St. Augustine wrote, "Like a bridegroom Christ went forth from his chamber.... He came to the marriage-bed of the cross, and there in mounting it, he consummated his marriage. And when he perceived the sighs of the creature, he lovingly gave himself up to the torment in place of his bride, and joined himself to [her] forever"
Now Augustine was hardly a Westian. But that's not my point.
My point is that West did not get this quotation from St. Augustine. He got it from Carl Jung, who got it from his student Marie-Louise von Franz. [NOTE: He may have gotten it from Fulton Sheen, who got it from Carl Jung. See ADDENDUM below - Kevin.]
How do I know this? I know this because this translation of Augustine includes an interpolation by von Franz, and also because this translation (along with the interpolated phrase) appears several times in Jung and is quoted by many authors thereafter, none of whom apparently bothering to check the von Franz translation against the original.
This supports my claim that West is influenced by the neo-Gnostic Jung and by Jung's New Age followers - and that his regard for the Fathers of the Church is filtered through them.
And who is Jung? He is one of the prophets of the New Age movement, and I know him of old. As I wrote recently in an email to a friend ...
I read the entire Collected Works of C. G. Jung before my conversion ... Jung was my only source of spiritual nourishment in those dark days, and I know him quite well. There's some good in Jung, and he himself had a kind of common sense when it came to certain things, and much of what he did served as a correction to the materialism and atheism of Freud - but at his core was not only Gnosticism, but a devotion to the occult in the form of alchemy and the "hieros gamos", the holy wedding, the "mysterium conjunctionis". In Jung's case, this meant a marriage of light and dark. Integrating the "shadow", or the dark side of our nature, was not only crucial to our own psychological development, Jung taught, but to God's. This is really Jung's central thesis: you might call it the Marriage of Heaven and Hell. When pressed, Jung would always say he wasn't talking about God as an objective being, but the symbol of God in our own psyches. But, in effect, the great thesis of his entire body of work is that we must integrate darkness with light - and if the demiurge Yahweh did that, the New Age (aion) would dawn: the morning star would rise in our hearts if and when we could engage in a kind of holy sex, not only physically (which is no big deal for a Gnostic) but spiritually, echoing God's union with the Virgin, which concealed the reconciliation of Yahweh with Satan and the marriage of good and evil, producing a deeper good that transcended "conventional morality".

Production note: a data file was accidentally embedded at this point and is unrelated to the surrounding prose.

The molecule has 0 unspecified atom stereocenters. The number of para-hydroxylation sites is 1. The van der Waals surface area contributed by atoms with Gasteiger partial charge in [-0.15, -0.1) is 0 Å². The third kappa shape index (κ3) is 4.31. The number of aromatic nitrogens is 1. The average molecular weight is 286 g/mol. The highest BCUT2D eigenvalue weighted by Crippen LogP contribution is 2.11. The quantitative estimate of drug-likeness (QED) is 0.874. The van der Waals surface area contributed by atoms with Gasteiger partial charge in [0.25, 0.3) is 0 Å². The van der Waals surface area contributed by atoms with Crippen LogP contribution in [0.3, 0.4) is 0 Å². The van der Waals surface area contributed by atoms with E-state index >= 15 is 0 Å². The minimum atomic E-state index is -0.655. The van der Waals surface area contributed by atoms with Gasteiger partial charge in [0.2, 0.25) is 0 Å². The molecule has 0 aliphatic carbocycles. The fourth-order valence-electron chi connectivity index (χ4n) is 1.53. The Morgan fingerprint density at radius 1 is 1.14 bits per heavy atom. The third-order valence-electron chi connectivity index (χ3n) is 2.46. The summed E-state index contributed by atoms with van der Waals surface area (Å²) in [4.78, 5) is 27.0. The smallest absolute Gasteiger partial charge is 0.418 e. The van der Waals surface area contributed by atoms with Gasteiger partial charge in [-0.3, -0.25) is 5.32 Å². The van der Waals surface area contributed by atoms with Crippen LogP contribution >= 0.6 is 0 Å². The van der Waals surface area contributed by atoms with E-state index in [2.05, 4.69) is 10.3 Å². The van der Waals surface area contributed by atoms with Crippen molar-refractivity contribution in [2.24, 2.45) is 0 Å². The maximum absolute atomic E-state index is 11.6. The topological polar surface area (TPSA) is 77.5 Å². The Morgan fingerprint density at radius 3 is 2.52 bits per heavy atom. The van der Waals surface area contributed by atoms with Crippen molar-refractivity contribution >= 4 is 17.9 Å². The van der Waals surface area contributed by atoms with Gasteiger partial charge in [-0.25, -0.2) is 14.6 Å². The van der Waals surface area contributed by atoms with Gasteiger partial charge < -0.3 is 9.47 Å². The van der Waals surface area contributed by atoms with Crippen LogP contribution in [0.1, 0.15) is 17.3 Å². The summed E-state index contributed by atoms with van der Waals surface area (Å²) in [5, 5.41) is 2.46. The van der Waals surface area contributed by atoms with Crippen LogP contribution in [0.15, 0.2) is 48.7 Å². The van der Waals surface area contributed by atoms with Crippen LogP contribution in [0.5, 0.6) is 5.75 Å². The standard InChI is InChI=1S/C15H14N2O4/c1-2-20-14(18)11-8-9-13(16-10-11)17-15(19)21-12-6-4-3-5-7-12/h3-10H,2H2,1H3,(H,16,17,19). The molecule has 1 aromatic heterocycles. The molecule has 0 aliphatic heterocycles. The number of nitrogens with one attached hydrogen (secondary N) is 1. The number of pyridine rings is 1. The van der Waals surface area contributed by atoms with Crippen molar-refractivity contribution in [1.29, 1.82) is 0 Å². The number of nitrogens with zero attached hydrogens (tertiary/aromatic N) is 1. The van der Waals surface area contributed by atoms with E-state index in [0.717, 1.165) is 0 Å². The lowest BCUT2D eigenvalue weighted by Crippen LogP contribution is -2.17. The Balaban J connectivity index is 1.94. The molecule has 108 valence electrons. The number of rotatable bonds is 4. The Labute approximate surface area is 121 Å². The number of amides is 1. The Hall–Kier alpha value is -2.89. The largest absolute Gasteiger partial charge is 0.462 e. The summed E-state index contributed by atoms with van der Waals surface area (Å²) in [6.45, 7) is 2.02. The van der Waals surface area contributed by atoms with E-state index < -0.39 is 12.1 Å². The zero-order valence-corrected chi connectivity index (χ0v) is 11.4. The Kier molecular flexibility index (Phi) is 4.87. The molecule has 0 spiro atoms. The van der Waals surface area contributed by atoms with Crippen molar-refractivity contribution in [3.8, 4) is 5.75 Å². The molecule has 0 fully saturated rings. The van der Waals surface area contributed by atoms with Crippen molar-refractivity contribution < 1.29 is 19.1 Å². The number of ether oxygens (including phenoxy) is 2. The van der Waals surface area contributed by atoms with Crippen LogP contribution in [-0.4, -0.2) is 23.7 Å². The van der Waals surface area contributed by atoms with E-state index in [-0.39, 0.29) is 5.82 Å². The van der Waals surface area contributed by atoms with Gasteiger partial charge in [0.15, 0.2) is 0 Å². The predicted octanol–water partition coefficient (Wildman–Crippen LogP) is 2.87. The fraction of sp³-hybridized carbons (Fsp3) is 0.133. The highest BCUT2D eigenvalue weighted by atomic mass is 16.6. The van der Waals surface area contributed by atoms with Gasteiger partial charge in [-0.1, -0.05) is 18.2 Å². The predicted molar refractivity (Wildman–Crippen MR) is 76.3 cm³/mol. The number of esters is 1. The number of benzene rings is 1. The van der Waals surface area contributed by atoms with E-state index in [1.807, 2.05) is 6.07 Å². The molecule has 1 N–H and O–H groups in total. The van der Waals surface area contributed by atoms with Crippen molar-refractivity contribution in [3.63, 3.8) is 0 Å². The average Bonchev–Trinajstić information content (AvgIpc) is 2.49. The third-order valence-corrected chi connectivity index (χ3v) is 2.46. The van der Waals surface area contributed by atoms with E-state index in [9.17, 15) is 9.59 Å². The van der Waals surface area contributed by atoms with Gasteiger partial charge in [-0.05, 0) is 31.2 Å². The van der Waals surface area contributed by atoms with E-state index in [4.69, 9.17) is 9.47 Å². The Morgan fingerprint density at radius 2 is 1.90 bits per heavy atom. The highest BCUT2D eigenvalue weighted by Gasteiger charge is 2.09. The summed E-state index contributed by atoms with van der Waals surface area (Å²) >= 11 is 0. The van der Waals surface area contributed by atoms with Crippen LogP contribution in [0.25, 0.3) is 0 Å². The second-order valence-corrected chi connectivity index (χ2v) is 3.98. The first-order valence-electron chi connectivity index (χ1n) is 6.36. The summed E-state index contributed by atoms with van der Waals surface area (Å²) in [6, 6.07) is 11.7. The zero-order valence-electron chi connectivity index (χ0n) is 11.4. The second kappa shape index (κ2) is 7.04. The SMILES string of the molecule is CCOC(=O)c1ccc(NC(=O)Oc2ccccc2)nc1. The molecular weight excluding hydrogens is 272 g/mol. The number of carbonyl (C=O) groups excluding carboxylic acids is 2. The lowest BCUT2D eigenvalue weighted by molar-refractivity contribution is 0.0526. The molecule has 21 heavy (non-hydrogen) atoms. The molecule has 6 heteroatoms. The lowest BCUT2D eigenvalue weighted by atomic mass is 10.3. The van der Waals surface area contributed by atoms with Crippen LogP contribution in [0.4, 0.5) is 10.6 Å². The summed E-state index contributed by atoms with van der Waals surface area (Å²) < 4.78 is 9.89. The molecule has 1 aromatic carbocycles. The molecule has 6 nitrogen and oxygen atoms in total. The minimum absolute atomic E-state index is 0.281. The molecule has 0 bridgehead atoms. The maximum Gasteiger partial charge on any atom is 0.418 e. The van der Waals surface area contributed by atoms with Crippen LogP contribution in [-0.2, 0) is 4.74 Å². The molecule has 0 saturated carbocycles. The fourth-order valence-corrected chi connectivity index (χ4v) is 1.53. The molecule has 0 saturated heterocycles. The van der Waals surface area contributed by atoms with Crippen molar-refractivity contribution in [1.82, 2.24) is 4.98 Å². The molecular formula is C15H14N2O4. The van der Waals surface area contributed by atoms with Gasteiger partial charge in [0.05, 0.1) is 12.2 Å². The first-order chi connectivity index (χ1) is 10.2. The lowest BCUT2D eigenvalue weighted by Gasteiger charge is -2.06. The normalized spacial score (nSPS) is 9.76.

The New Age is a dangerous thing. It is a blend of Gnosticism and the occult. It has nothing to do with the Real Theology of the Body, which is all about the profound sacramental grace of marriage and which is deeply and thoroughly Christian.
The appeal of West and Westianism is largely the secret thrill of esoteric Gnsoticism and New Age nonsense.
I've been there. I've done that. And I urge you all to stay away.
If you want to read Augustine, read him directly, not filtered through Jung and the Jungians.
If you want to read Pope St. John Paul II, do the same, and avoid the distortion of the lens used by the pop-Catholics of the TOB Institute.
*** ADDENDUM *** West claims he first heard this quotation from Bishop Fulton Sheen. It's possible Sheen got it from Jung. In fact Sheen seems to quote the same translation that includes the interpolated phrase. I've also been told that the quotation is not definitely by St. Augustine, but probably by Caesarius of Arles - and it has been recognized as "pseudo Augustine" for a long time.
But it's not surprising that Sheen read Jung without becoming a Jungian. John Paul II alludes to Jung in a footnote in his Wednesday Audiences. C. S. Lewis also alludes to Jung, but the theology of Sheen, JP2 and Lewis is light years from the theology of Carl Jung.
West, on the other hand, is deeply influenced by Jung's Neo-Gnostic nonsense. Dawn Eden talks about the connection a bit (see p. 29) in her master's thesis.
***ADDENDUM 2 ***
Reader Juniper points out that (in effect) "joined himself to her forever" is not interpolated, but that it follows the body of the quotation and should be joined to it by an ellipsis, which is missing in all online citations I can find. See his comment below.
And see as well my follow up here.